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The Passover Stories We Tell Our Children
March 30, 2015
The Passover Stories We Tell Our Children

Posted by Marjie Sokoll

Seder table“The world is made up of stories, not atoms.” – Muriel Rukeyser

Justice Ruth Bader Ginsburg is making headlines this month. It is not in her role as a Supreme Court Justice but rather in her role as a Jewish woman writing about the important contributions of five brave women in the Exodus narrative.

Her inspirational essay, “The Heroic and Visionary Women of Passover,” written for the American Jewish World Service, highlights Yocheved, Moses’ mother; Miriam the Prophetess, Moses’ sister; Shifra and Puah, the midwives; and Batya, Pharaoh’s daughter. 

Justice Ginsburg‘s words are an exciting new addition to the telling of the Passover story; her hope being that her short essay will be shared at the Passover Seder. She writes, “On Passover, Jews are commanded to tell the story of the Exodus and to see ourselves as having lived through that story, so that we may better learn how to live our lives today. The stories we tell our children shape what they believe to be possible – which is why at Passover, we must tell the stories of the women who played a crucial role in the Exodus narrative.” For many years I have incorporated the powerful story of Miriam and the ritual of Miriam’s Cup in our family’s Seder, sharing her crucial role in the Passover story. The Jewish Women's Archive and JewishBoston.com also recognized this need and teamed up to create the Wandering Is Over Haggadah, a fully inclusive Haggadah that weaves women's voices throughout the Seder.

Passover is my favorite holiday because the journey from slavery to freedom is so compelling. As the years pass and we gather in our homes, we have a unique opportunity to develop our own Passover rituals and stories that speak not only to the collective Exodus narrative of the Jewish people but also to the precious narrative of our own families.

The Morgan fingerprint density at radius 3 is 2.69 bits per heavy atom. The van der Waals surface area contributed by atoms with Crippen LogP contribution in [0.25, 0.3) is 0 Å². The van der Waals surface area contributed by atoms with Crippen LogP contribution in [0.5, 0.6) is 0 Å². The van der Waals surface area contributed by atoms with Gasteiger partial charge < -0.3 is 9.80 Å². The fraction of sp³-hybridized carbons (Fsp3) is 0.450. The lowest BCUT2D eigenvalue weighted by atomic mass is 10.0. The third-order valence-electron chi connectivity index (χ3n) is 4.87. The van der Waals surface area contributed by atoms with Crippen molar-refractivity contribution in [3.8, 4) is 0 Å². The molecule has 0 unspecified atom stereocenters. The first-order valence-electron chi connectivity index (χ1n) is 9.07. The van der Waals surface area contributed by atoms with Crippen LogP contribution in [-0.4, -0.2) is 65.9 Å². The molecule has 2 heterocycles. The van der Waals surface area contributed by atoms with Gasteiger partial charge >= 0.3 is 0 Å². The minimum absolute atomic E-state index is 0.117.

For 150 years, JF&CS has brought hope and comfort to people who feel marginalized in some way. I am so delighted that someone of Justice Ginsburg’s caliber has published an essay highlighting the role of women in the Exodus story. This emboldens all of us, men and women, to reach out to the marginalized and truly help repair our world. As Justice Ginsburg says, “the stories we tell our children shape what they believe to be possible.”

This year Passover begins at sundown on Friday, April 3.

Marjie SokollMarjorie U. Sokoll, MEd, Director of Jewish Life and Healing, is the founder and director of JF&CS Jewish Healing Connections, which helps ensure that people feel a sense of connection when facing the challenges of illness, loss, or isolation by offering spiritual and communal supports to provide hope, comfort, and wholeness guided by Jewish tradition. “It is not good for people to be alone.” (Genesis 2:18). Marjie also provides spiritual support for the JF&CS Parkinson’s Family Support Program, is a founding partner at the Kalsman Institute for Judaism and Health, and holds a certificate of thanatology from the National Center for Death Education.

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